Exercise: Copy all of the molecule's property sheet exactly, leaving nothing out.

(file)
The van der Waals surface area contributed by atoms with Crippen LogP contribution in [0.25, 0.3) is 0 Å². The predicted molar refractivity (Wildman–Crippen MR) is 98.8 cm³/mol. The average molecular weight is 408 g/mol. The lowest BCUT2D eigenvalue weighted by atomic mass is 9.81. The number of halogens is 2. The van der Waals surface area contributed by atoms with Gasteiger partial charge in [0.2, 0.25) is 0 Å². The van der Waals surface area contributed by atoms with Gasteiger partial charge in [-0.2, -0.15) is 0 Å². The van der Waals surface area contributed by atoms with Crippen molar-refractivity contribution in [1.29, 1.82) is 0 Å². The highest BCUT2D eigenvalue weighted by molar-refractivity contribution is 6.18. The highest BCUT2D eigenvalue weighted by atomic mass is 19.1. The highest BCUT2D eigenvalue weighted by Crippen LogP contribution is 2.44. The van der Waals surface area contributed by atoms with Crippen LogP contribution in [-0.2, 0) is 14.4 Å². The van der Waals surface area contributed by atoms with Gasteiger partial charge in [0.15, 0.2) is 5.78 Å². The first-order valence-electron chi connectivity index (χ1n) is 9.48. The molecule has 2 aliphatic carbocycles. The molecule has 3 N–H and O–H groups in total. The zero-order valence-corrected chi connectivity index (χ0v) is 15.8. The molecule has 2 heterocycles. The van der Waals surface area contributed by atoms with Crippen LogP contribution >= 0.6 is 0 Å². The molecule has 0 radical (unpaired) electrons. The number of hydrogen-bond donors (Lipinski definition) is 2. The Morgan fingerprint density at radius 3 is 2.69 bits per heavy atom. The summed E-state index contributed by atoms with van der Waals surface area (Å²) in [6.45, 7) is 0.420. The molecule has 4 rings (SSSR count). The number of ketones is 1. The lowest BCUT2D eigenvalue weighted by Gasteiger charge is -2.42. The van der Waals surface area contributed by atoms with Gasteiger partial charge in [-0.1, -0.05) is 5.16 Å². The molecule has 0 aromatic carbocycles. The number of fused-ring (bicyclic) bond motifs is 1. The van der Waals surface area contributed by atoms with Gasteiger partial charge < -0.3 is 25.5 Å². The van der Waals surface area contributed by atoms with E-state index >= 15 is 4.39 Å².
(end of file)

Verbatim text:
The van der Waals surface area contributed by atoms with Crippen LogP contribution in [0.25, 0.3) is 0 Å². The predicted molar refractivity (Wildman–Crippen MR) is 98.8 cm³/mol. The average molecular weight is 408 g/mol. The lowest BCUT2D eigenvalue weighted by atomic mass is 9.81. The number of halogens is 2. The van der Waals surface area contributed by atoms with Gasteiger partial charge in [0.2, 0.25) is 0 Å². The van der Waals surface area contributed by atoms with Gasteiger partial charge in [-0.2, -0.15) is 0 Å². The van der Waals surface area contributed by atoms with Crippen molar-refractivity contribution in [1.29, 1.82) is 0 Å². The highest BCUT2D eigenvalue weighted by molar-refractivity contribution is 6.18. The highest BCUT2D eigenvalue weighted by atomic mass is 19.1. The highest BCUT2D eigenvalue weighted by Crippen LogP contribution is 2.44. The van der Waals surface area contributed by atoms with Crippen LogP contribution in [-0.2, 0) is 14.4 Å². The van der Waals surface area contributed by atoms with Gasteiger partial charge in [0.15, 0.2) is 5.78 Å². The first-order valence-electron chi connectivity index (χ1n) is 9.48. The molecule has 2 aliphatic carbocycles. The molecule has 3 N–H and O–H groups in total. The zero-order valence-corrected chi connectivity index (χ0v) is 15.8. The molecule has 2 heterocycles. The van der Waals surface area contributed by atoms with Crippen LogP contribution >= 0.6 is 0 Å². The molecule has 0 radical (unpaired) electrons. The number of hydrogen-bond donors (Lipinski definition) is 2. The Morgan fingerprint density at radius 3 is 2.69 bits per heavy atom. The summed E-state index contributed by atoms with van der Waals surface area (Å²) in [6.45, 7) is 0.420. The molecule has 4 rings (SSSR count). The number of ketones is 1. The lowest BCUT2D eigenvalue weighted by Gasteiger charge is -2.42. The van der Waals surface area contributed by atoms with Gasteiger partial charge in [-0.1, -0.05) is 5.16 Å². The molecule has 0 aromatic carbocycles. The number of fused-ring (bicyclic) bond motifs is 1. The van der Waals surface area contributed by atoms with Gasteiger partial charge < -0.3 is 25.5 Å². The van der Waals surface area contributed by atoms with E-state index >= 15 is 4.39 Å².